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David de Gea and acceptable imperfection

When it comes to great footballers, it's okay that they can't do everything. The same goes for goalkeepers.

Mike Hewitt

Question one. Does a great footballer need to be good at everything that a footballer can do?

No. Most of the great footballers -- with the possible exception of Johan Cruyff, who was ridiculous -- weren't great at every single thing that a footballer can be great at. Pelé, I'm guessing, couldn't man-mark. Which is fine, because if you've got Pelé in your team, then not only would asking him to do a job on the opposing number 10 be something of a waste of his talent, but it might also amount to an arrestable offence. Not even Rafael Benítez would stoop so low.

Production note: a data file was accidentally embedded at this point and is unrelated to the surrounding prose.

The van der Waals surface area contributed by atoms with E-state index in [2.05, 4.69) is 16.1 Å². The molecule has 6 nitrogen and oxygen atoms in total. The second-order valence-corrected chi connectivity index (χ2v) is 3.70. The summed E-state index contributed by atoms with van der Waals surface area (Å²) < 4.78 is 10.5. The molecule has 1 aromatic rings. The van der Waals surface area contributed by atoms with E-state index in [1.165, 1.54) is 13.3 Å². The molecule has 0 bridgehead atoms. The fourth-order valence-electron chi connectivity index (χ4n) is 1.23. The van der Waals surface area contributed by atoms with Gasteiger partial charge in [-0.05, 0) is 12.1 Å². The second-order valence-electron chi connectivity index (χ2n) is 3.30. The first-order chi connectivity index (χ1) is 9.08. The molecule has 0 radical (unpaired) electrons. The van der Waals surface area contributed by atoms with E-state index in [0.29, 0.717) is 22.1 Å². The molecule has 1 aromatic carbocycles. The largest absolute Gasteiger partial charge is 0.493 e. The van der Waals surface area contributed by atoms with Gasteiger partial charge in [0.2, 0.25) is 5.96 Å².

Question two. Does a great striker need to be good at everything a striker can do?

Again, no. Thierry Henry was a great striker: lissom, lithe, and occasionally sensuous. Gerd Müller was a great striker, and as well being nicknamed "der Bomber" was also known, at least by his first coach, as "kleines dickes Müller". That's "short, fat, Müller" in slightly-bad German, according to Wikipedia research. Henry's game was built around pace and penetration; Müller's around standing in the penalty box and waiting for the ball to bounce off his magnificently un-athlete-appropriate arse*. As long as a striker can get the ball into the net, it doesn't matter how. As the really-quite weird saying has it, there's more than one way to skin a cat.

Question three, then. Does a great goalkeeper need to be good at everything a goalkeeper can do?

Goalkeepers have it a little harder than other players. A striker that can't really head the ball, say, or use their left foot, can get by perfectly well, so long as they can compensate by other means. But the last-line-of-defence nature of the goalkeeper means that any inadequacies, if exposed, tend to fall not into the fanciful realm of ‘oh, he should have scored', but in the all-too-real ‘ah, he's conceded'. Fail to jump in the opposition's box, and people will rue that which they never had; fail to jump in your own, and they'll blame you for what they've definitively lost.